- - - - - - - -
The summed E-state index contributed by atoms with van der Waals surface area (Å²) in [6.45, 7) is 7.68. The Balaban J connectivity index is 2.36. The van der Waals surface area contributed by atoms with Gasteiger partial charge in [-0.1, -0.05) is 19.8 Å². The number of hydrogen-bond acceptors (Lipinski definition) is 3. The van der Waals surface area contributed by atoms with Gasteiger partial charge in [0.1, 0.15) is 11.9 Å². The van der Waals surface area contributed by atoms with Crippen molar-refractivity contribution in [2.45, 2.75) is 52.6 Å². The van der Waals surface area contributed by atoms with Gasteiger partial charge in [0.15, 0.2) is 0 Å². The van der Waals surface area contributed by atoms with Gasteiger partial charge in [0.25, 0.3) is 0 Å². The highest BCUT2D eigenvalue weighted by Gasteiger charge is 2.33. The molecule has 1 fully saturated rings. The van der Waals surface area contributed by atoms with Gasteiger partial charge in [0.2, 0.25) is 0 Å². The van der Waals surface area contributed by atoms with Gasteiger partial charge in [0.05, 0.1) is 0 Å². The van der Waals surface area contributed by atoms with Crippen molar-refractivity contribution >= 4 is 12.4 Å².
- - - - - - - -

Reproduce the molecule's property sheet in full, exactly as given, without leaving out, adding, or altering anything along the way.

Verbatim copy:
The summed E-state index contributed by atoms with van der Waals surface area (Å²) in [6.45, 7) is 7.68. The Balaban J connectivity index is 2.36. The van der Waals surface area contributed by atoms with Gasteiger partial charge in [-0.1, -0.05) is 19.8 Å². The number of hydrogen-bond acceptors (Lipinski definition) is 3. The van der Waals surface area contributed by atoms with Gasteiger partial charge in [0.1, 0.15) is 11.9 Å². The van der Waals surface area contributed by atoms with Crippen molar-refractivity contribution in [2.45, 2.75) is 52.6 Å². The van der Waals surface area contributed by atoms with Gasteiger partial charge in [0.15, 0.2) is 0 Å². The van der Waals surface area contributed by atoms with Gasteiger partial charge in [0.25, 0.3) is 0 Å². The highest BCUT2D eigenvalue weighted by Gasteiger charge is 2.33. The molecule has 1 fully saturated rings. The van der Waals surface area contributed by atoms with Gasteiger partial charge in [0.2, 0.25) is 0 Å². The van der Waals surface area contributed by atoms with Gasteiger partial charge in [0.05, 0.1) is 0 Å². The van der Waals surface area contributed by atoms with Crippen molar-refractivity contribution >= 4 is 12.4 Å².